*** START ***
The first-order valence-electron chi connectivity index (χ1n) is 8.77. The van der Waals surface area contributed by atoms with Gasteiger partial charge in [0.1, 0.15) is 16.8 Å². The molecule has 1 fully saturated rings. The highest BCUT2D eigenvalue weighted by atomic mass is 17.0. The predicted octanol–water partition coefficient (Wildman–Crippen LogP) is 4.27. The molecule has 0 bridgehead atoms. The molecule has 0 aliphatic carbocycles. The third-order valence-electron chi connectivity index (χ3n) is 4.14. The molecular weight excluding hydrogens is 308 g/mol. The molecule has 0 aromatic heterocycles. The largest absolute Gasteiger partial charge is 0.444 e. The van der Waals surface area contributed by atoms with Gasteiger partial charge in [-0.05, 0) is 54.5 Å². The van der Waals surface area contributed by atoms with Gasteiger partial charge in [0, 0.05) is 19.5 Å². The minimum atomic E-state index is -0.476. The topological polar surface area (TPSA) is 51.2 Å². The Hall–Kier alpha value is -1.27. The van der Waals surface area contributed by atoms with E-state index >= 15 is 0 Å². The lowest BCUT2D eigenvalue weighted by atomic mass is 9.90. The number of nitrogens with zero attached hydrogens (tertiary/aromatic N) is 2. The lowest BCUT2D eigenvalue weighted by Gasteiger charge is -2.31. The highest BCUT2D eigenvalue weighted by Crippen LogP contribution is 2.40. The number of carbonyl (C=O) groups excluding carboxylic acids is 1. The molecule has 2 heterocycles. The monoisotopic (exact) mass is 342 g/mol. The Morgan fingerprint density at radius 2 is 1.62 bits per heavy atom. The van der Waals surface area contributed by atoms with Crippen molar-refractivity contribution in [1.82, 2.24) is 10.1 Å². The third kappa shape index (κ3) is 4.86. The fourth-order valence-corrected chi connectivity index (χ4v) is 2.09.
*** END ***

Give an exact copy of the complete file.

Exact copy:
The first-order valence-electron chi connectivity index (χ1n) is 8.77. The van der Waals surface area contributed by atoms with Gasteiger partial charge in [0.1, 0.15) is 16.8 Å². The molecule has 1 fully saturated rings. The highest BCUT2D eigenvalue weighted by atomic mass is 17.0. The predicted octanol–water partition coefficient (Wildman–Crippen LogP) is 4.27. The molecule has 0 bridgehead atoms. The molecule has 0 aliphatic carbocycles. The third-order valence-electron chi connectivity index (χ3n) is 4.14. The molecular weight excluding hydrogens is 308 g/mol. The molecule has 0 aromatic heterocycles. The largest absolute Gasteiger partial charge is 0.444 e. The van der Waals surface area contributed by atoms with Gasteiger partial charge in [-0.05, 0) is 54.5 Å². The van der Waals surface area contributed by atoms with Gasteiger partial charge in [0, 0.05) is 19.5 Å². The minimum atomic E-state index is -0.476. The topological polar surface area (TPSA) is 51.2 Å². The Hall–Kier alpha value is -1.27. The van der Waals surface area contributed by atoms with E-state index >= 15 is 0 Å². The lowest BCUT2D eigenvalue weighted by atomic mass is 9.90. The number of nitrogens with zero attached hydrogens (tertiary/aromatic N) is 2. The lowest BCUT2D eigenvalue weighted by Gasteiger charge is -2.31. The highest BCUT2D eigenvalue weighted by Crippen LogP contribution is 2.40. The number of carbonyl (C=O) groups excluding carboxylic acids is 1. The molecule has 2 heterocycles. The monoisotopic (exact) mass is 342 g/mol. The Morgan fingerprint density at radius 2 is 1.62 bits per heavy atom. The van der Waals surface area contributed by atoms with Crippen molar-refractivity contribution in [1.82, 2.24) is 10.1 Å². The third kappa shape index (κ3) is 4.86. The fourth-order valence-corrected chi connectivity index (χ4v) is 2.09.